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Smallest Delta T?

  1. Feb 11, 2006 #1
    This question could have been posted in qm or gsr but since it is so versitile i'll post it here.

    Is there a smallest [tex]\Delta T[/tex]?


    year => minutes => seconds => atto seconds etc.
  2. jcsd
  3. Feb 11, 2006 #2


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    some might have speculated that the Planck Time

    [tex] t_P = \sqrt{\frac{\hbar G}{c^5}} \approx 5 \times 10^{-44} \mbox{s} [/tex]

    or somewhere in the ballpark, but don't ask me to justify it.
  4. Feb 12, 2006 #3
    from http://en.wikipedia.org/wiki/Planck_time :

    /../The Planck time /.../is the "quantum of time", the smallest measurement of time that has any meaning/../

    /.../we can neither measure nor discern any difference between the universe at the time it first came into existence and the universe anything less than 1 Planck time later./.../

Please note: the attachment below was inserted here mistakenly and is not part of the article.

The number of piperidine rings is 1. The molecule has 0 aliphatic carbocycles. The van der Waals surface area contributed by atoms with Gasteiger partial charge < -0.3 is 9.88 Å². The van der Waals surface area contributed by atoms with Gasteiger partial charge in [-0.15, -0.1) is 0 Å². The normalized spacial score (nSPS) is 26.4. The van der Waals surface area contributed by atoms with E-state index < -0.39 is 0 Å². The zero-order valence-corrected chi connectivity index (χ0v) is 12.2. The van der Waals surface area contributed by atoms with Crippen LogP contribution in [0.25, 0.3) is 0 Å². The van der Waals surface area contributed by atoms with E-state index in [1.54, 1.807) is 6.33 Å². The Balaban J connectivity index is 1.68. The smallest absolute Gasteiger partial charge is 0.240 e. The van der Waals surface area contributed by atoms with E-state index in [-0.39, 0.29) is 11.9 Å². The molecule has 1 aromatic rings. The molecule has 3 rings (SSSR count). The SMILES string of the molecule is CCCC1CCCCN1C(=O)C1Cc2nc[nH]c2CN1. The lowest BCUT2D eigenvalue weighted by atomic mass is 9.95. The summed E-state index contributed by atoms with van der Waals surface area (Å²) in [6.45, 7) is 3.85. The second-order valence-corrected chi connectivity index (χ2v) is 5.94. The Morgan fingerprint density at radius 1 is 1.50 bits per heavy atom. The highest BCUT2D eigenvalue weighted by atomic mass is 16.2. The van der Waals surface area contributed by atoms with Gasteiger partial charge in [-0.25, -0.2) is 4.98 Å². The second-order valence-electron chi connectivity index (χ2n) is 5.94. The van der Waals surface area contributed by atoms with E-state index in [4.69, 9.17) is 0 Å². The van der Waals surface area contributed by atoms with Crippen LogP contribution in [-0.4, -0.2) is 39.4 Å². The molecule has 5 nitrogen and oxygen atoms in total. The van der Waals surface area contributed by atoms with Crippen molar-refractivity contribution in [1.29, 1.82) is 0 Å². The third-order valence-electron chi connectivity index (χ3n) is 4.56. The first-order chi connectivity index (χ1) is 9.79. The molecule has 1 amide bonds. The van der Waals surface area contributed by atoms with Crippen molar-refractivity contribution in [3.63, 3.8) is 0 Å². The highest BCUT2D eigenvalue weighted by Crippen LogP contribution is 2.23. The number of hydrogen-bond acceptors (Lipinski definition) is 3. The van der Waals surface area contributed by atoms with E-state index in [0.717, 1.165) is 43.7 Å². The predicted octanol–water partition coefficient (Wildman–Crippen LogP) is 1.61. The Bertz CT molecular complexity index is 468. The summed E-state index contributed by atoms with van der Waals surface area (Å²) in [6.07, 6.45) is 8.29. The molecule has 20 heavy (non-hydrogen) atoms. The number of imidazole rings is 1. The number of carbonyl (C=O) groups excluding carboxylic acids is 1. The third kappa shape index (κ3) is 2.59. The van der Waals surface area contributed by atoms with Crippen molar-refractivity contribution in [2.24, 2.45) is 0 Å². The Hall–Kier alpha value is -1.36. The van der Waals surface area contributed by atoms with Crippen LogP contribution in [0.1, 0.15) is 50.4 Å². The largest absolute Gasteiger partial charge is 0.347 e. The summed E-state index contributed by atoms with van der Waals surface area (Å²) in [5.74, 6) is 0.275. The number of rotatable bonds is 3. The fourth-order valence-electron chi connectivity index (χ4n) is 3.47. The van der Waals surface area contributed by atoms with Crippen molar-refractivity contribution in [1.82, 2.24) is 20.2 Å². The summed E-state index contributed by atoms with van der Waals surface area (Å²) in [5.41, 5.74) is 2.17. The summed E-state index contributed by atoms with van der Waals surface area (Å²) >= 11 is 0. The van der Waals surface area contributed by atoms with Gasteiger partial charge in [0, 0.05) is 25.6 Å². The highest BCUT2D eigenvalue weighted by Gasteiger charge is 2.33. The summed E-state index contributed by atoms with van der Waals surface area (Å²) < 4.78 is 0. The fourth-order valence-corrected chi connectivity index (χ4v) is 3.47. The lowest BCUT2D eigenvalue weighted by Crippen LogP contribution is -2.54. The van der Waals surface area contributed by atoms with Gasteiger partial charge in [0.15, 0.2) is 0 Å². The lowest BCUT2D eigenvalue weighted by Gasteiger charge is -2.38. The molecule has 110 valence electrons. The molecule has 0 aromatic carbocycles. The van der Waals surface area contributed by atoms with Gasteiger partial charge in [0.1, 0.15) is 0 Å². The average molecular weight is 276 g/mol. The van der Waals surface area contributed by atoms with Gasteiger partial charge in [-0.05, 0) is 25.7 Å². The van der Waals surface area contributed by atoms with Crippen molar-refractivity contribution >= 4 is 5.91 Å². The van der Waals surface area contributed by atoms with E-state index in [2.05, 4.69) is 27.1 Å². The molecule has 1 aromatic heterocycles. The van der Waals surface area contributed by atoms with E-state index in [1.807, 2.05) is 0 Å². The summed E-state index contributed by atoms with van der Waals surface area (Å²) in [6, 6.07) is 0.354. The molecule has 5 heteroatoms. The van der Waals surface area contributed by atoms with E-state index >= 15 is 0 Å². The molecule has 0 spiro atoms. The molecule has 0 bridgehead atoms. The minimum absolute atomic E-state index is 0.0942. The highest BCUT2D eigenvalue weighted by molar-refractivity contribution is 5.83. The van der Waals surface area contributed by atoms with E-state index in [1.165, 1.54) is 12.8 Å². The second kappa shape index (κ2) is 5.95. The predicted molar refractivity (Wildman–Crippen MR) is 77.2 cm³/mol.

So there isn't a smallest [tex]\Delta T[/tex] only a smallest period of time during which something might actually happen i.e. everything below Planck time is to small for anything to happen (complete a cycle from being unfinished to being finished)?
    Last edited: Feb 12, 2006
  5. Feb 12, 2006 #4

    Meir Achuz

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    Wikipedia is worth what you pay for it.
    "This is the "quantum of time", the smallest measurement of time that has any meaning." is just speculation with no foundation.
  6. Feb 12, 2006 #5
    So then what is Planck time and is there a smallest [tex]\Delta T[/tex]?
  7. Feb 12, 2006 #6

    Claude Bile

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    There is no evidence as far as I'm aware, that time is quantised, thus from our current understanding, there is no smallest dt.

  8. Feb 13, 2006 #7


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    yeah, that should be fixed. the Planck Units article doesn't have that speculation in it, but others have disagreed with the section on invariant scaling of nature.
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